3. Outdoor and pool toys

Your garage or shed might also be hiding some less than desirable outdoor equipment that you should consider letting go of as we head into fall. From rafts or floats that have unrepairable rips to broken bubble machines and from ratty towels to things you or the kids didn't touch at all this season, you can declutter quite a bit this time of year. Doing so will help keep your storage spaces tidier and allow you to better enjoy next season.

Pickup Please, a free program that helps people donate to the Vietnam Veterans of America, explains that getting rid of the outdoor clutter will create a more relaxing outdoor environment overall. They advise creating two boxes, one for donations and the other for trash or recycling. Note that most items to donate should be in usable and in good working condition.

A great place to donate any old beach or pool towels would be to your local animal shelter. Per Earth911, doing so will give rescue dogs much-needed comfort when being groomed or even taking a snooze. This can go for sheets and blankets that you had reserved for the sand but never actually used this past season.

4. Kitchen and pantry

While it might not be as obvious as some of the stuff we've mentioned already, the kitchen and pantry areas should also be given a good look-over before the start of fall. Any food that's expired, specifically things you have a lot of in the summer months like ice cream, ice pops, and smores ingredients, should be tossed. This will allow space for healthier meals or snacks to take to school or work as you begin to reset again.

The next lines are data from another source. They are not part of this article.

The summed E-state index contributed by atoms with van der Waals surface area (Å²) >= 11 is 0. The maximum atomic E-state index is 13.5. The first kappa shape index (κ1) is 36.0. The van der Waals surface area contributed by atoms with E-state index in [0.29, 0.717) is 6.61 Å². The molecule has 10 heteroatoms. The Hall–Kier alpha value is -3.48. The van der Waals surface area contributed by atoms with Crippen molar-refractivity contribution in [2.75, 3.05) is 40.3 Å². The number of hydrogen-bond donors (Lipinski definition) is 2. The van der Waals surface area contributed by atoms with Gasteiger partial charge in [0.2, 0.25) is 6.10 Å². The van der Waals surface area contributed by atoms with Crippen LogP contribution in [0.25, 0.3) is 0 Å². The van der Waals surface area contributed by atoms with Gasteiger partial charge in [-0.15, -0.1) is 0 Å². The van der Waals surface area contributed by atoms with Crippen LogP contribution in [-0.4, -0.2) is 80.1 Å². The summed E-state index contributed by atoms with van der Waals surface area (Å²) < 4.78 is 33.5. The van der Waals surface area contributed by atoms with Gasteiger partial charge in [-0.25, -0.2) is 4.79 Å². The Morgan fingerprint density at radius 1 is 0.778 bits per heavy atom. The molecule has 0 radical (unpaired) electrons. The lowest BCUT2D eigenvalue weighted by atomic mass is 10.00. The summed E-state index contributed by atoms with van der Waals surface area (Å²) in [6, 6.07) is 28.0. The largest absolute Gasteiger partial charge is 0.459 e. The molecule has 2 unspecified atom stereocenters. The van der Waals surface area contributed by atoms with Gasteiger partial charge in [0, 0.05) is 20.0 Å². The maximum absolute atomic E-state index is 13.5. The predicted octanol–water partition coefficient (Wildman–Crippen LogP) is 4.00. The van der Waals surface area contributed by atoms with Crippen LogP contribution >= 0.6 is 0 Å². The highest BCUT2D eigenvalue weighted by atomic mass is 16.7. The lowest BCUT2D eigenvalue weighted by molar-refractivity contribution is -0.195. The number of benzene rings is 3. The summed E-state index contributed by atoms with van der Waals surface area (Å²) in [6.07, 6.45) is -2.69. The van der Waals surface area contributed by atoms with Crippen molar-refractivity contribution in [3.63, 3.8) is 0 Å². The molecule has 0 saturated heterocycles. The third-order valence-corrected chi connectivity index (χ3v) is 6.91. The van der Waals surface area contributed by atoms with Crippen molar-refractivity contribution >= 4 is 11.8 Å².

In the kitchen, go through any grilling tools, ice pop molds, drink dispensers, frozen cocktail blenders, and picnic baskets to determine what you actually used this past season (or will in the next) and what is no longer usable. Just like with your outdoor stuff, create a donation or a trash pile. You can even post it on a local marketplace page to see if a neighbor is interested in it.

When it comes to food storage containers, again, think about starting fresh in the fall. Go through all of your Tupperware or glass food storage containers and decide when it's time to get rid of them. The same can go for adult or children's lunchboxes. If they're not taken care of or cleaned properly, something that A Personal Organizer suggests should be done as soon as you get home, they can get stained or ruined.

5. Office and school supplies

A new school year predictably means new school supplies. But what happens when you have a slew of them from the previous semester? Whether it be half-used notebooks or broken crayons, it's a good idea to go through and declutter before bringing in anything new. For example, try reusing as many untouched supplies as you can so that you don't need to spend unnecessary money or create unnecessary clutter.

For things such as a half-used notebook, try repurposing the remaining pages for yourself to jot down notes or journal. Even though it's not required, kids generally want a new backpack at the start of every year. Motherly suggests donating the old one, as long as it's in a good state, to an organization that works with foster children. They also advise to let go of summer reading books that will never get picked up again and all the art or papers they brought home that isn't sentimental. If you're starting fresh with a new box or two of crayons, you can recycle the old ones using the National Crayon Recycling Program.

As for your office supplies or work bag? Consider doing the same if it's in your budget, and having some new things will motivate you to work harder or be better focused this next quarter.